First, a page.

Iterators and Generators in JavaScript gives us a more expressive write expressive lazy code. Lazily executed code can give us a bit of a performance boost because computations can be delayed until they are needed. This allows us to create some very interesting functions that can generate an infinite amount of output.

Iterable / Iterator

Iterator is a pattern for Iterating over a collection. It is a widely used pattern in many Object Oriented Programming languages - implemented as Iterable in Java and IEnumerable in .NET.

The design is simple, an Iterable has a method next() that returns a Tuple containing the properties identifying whether the Iterator is done and output value.

We can illustrate it’s design with two simple interfaces in a static language with Generic support.

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interface Iterator<T> {
    T next()
    bool done()
}

interface Iterable<T> {
    Iterator<T> iterator()
}

Or in a dynamic language such as JavaScript:

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interface Iterator {
    any next()
    bool done()
}

interface Iterable {
    Iterator getIterator()
}

So what’s exactly new? well, the Iterator is now exposed and we are also now able to set Iterator on our own defined Objects allowing us to create Iterable Objects.

It’s something that is used internally by the loop expression for .. of ..

What’s the difference between “for of” and “for in”?

for .. of .. iterates over an object using the Iterator, where as for .. in .. iterates all of the properties of an Object, including it’s inherited prototype properties.

How do we make our object Iterable?

Now that we have access to the internals of what makes an Object Iterable, we can now define our own Iterable Object - this is done by returning our Iterator in a special method named [Symbol.iterable].

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let iterableObject = (() => {
  
  let index = 0
  
  let arr = [1,2,3,4,5]
  
  // an Iterator is an object with the
  // function next, returning a tuple { value, done }
  let iterator = {
    next: () => 
    	(index < arr.length) 
      	? { value: arr[index++], done: false}
    		: { done: true }
  }
  
  return {
    // an Iterable is an Object that returns an Iterator
    // this is our equivalent of "getIterator"
    [Symbol.iterator]: () => iterator
  }
})() // IIFE to create a closure

for(let item of iterableObject) {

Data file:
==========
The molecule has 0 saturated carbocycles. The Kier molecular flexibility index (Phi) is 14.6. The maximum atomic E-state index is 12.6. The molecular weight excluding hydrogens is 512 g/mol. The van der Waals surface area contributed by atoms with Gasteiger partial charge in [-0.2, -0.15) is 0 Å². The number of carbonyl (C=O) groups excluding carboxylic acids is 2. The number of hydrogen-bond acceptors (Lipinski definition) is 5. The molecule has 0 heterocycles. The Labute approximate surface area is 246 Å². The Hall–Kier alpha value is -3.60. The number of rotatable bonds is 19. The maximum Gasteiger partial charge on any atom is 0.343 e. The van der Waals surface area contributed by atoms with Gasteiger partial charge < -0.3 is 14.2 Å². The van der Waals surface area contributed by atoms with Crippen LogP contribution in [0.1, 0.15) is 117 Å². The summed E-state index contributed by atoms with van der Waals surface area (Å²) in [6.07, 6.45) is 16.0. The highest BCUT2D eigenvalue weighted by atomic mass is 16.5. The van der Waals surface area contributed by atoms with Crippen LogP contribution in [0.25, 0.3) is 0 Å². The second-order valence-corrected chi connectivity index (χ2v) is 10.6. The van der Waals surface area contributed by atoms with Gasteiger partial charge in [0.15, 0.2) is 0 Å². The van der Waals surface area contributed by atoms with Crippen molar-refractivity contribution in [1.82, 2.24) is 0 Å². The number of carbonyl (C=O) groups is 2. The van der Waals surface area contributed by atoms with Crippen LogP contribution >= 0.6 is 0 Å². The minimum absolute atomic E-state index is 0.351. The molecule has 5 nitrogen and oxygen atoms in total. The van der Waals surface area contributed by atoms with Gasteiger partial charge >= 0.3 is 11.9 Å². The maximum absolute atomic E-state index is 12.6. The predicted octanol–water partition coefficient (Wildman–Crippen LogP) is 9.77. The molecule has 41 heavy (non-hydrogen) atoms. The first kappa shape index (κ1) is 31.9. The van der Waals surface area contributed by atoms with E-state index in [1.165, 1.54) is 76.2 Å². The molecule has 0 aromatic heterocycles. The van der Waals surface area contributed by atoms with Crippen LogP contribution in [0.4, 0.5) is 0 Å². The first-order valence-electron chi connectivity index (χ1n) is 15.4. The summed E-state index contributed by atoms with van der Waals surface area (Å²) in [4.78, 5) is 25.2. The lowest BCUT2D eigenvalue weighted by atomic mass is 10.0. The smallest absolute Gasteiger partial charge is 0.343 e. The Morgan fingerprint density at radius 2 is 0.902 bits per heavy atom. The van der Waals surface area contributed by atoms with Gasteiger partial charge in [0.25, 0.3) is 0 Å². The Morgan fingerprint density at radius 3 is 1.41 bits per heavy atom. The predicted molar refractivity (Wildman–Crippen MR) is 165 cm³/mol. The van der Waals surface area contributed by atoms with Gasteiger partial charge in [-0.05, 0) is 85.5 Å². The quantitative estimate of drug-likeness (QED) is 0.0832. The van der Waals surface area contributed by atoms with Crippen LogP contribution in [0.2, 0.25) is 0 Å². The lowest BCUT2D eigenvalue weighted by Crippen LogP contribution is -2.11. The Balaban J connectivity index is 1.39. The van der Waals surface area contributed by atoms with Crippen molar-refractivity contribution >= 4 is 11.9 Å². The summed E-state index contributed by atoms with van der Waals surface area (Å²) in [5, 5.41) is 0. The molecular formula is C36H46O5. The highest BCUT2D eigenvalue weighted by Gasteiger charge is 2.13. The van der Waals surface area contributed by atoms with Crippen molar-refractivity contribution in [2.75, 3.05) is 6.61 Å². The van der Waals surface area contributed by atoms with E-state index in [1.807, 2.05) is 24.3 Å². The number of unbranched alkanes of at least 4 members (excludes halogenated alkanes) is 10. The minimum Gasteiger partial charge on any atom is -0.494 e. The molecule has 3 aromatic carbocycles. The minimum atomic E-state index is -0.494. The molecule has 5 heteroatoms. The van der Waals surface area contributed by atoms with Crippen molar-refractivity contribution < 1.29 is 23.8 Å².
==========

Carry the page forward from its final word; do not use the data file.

console.log(item) // 1, 2, 3, 4, 5
}

Any Object with it’s own [Symbol.iterable] method is Iterable.

Generators

Generators allows us to lazily return values. if you’re coming from C#, Python, PHP, C, C++ or Java, then chances are, then you’re already familiar with the concept as most languages support generators.

In JavaScript, a Generator is a function that returns an Iterator - as we recall, an Iterator is simply a factory that computes for the next result when .next() is called.

Because nothing is evaluated until needed, we can actually create a generator that can yield an infinite amount of output.

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let createGenerator = (function() {
  let i = 0
  return function* numberGenerator() {
    while(true) {
      yield i++
    }
  }
})()

let myGenerator = createGenerator()
console.log(myGenerator.next()) // 0
console.log(myGenerator.next()) // 1
console.log(myGenerator.next()) // 2
console.log(myGenerator.next()) // 3

Advanced Generators

Here’s a thing many other implementations of generators in other languages don’t support, you can pass an argument to next(). calling next() on the iterator the generator returns gets passed as the value that’s been yield. This allows us to do some interesting things, one of which is being able to go to a certain point of a sequence without necessarily evaluating the previous one’s.

Let’s take a look at an example.

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let createGenerator = (function() {
  
  let i = 0
  let lastYield
  
  return function* numberGenerator() {
    while(true) {
      
      console.log(`i: ${i}`)
      console.log(`lastYield: ${lastYield}`)
      
      if(lastYield != undefined && lastYield != i) {
        console.log(`replacing i with lastYield`)
        console.log(`i: ${i}`)
      	console.log(`lastYield: ${lastYield}`)
        i = lastYield
      }
        
      lastYield = yield i++
    }
  }
})()

let myGenerator = createGenerator()

If you’re using the latest chrome - you should be able to paste this in the console and run it.

Type and execute the following line by line:

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myGenerator.next() // 0
myGenerator.next() // 1
myGenerator.next() // 2
myGenerator.next(100) // 100
myGenerator.next() // 101
myGenerator.next() // 102
myGenerator.next(1) // 1

You will notice that yield i++ actually gets transformed to something equivalent to yield arguments[0] and this gets assigned to lastYield - the main limitation of this is that you cannot assign anything to lastYield during the first call to next.